A wise man Arriving in Southeast Asia 86,000 years ago, a human jaw bone fragment was found inside a cave in Laos.
The discovery comes from the cave Tam Pa Ling, or Cave of the Monkeys, is located on a mountain in northern Laos about 3,840 feet (1,170 meters) above sea level. Fragments of human bones Previously discovered in the cave 70,000 years old, they are some of the earliest evidence of human presence in this part of the world. The discovery prompted archaeologists to dig deeper.
The team did just that, finding two new bones, they reported in a study published Tuesday (June 13) in the journal. Natural communication. The bones – fragments of the front of a skull and a jawbone – may have been washed into Tam Pa Ling Cave during a monsoon. Although the bones were broken and incomplete, the researchers were able to compare their dimensions and shape to other bones from early humans, and found that they matched very closely. A wise man than other primitive men, such as standing manNeanderthals or Denisovans.
The researchers used luminescence dating of nearby sediments and uranium-series dating of mammal teeth from the same layers to develop an age range for the human remains. Luminescence dating is a technique that measures the last exposure of crystalline materials, such as stones, to sunlight or heat, while U-series dating is a radiometric technique that, like carbon-14 dating, measures the decay of uranium over time. Thorium, Radium and Lead. The skull is 73,000 years old, and the jawbone is 86,000 years old.
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This early date is a significant discovery, especially since researchers have long debated the timing A wise man’Visit to Asia.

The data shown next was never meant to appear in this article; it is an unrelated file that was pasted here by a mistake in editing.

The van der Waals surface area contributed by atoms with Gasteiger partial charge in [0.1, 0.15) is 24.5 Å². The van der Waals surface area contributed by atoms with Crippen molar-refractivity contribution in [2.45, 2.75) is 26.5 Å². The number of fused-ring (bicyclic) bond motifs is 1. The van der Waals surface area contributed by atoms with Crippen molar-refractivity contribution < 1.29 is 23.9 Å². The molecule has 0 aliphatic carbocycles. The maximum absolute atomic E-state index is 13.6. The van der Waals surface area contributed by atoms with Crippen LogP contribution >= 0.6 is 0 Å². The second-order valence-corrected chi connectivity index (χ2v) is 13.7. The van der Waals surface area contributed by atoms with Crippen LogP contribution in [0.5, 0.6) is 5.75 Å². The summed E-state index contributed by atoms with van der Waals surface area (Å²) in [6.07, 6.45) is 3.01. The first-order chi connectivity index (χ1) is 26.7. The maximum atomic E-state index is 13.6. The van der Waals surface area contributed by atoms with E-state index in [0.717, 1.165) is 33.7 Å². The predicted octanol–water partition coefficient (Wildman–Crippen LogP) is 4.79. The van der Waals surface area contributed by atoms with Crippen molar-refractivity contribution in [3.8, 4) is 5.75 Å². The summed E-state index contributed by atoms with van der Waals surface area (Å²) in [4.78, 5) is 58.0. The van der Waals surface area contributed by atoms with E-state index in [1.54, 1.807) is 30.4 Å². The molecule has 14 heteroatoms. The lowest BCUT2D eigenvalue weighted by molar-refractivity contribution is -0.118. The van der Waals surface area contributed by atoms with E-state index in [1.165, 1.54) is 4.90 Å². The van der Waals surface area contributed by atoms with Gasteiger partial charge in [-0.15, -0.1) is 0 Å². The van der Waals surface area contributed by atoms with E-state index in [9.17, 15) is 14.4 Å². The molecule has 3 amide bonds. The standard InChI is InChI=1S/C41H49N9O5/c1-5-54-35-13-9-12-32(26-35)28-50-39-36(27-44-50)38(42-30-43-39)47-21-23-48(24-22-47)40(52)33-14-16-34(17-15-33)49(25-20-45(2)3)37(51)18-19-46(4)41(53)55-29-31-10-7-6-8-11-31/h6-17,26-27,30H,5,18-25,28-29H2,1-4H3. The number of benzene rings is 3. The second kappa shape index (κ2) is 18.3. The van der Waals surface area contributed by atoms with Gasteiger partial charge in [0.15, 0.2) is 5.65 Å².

„No anthropological research has been done in Laos since World War II,” said the study’s lead author. Cloth Demeter, paleoanthropologist at the University of Copenhagen, told Live Science in an email. Debates about the human migration of Southeast Asia have for decades attempted to understand how and when humans crossed the straits and seas and eventually ended up in Australia. Tam Pà Ling is therefore „an important place to ask some of these questions about migration, because Southeast Asia really sits at the crossroads of East Asia and SE Asia/Australia.”
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The genetic and stone tool evidence accumulated to date strongly supports a single, rapid dispersal A wise man From Africa Sometime 60,000 years agoStudies such as these produce evidence of earlier migrations, many of which may have been dead ends.
Michael BC RiveraA biological anthropologist at the University of Hong Kong, who was not involved in the study, told LiveScience in an email, „Perhaps this was a group that dispersed throughout Southeast Asia and died out before contributing genes to the present-day human genome. I find it interesting to include the narratives of these 'failed’ populations so that only the 'successful’ ones 'made it’.” We haven’t seen it.”
No stone tools or other traces of these people’s lifestyles have been found at Tam Pà Ling. But archaeologists working in prehistoric Asia have long suspected that ancient humans were capable of crossing seas to reach islands and populate remote parts of the world before 65,000 years ago, Rivera pointed out.
” said H. Wisely „The arrival of 60,000 years ago to this area is not new, but it is good to have further confirmation in our efforts to fill in the gaps in the archaeological record,” Rivera said.
„Oddany rozwiązywacz problemów. Przyjazny hipsterom praktykant bekonu. Miłośnik kawy. Nieuleczalny introwertyk. Student.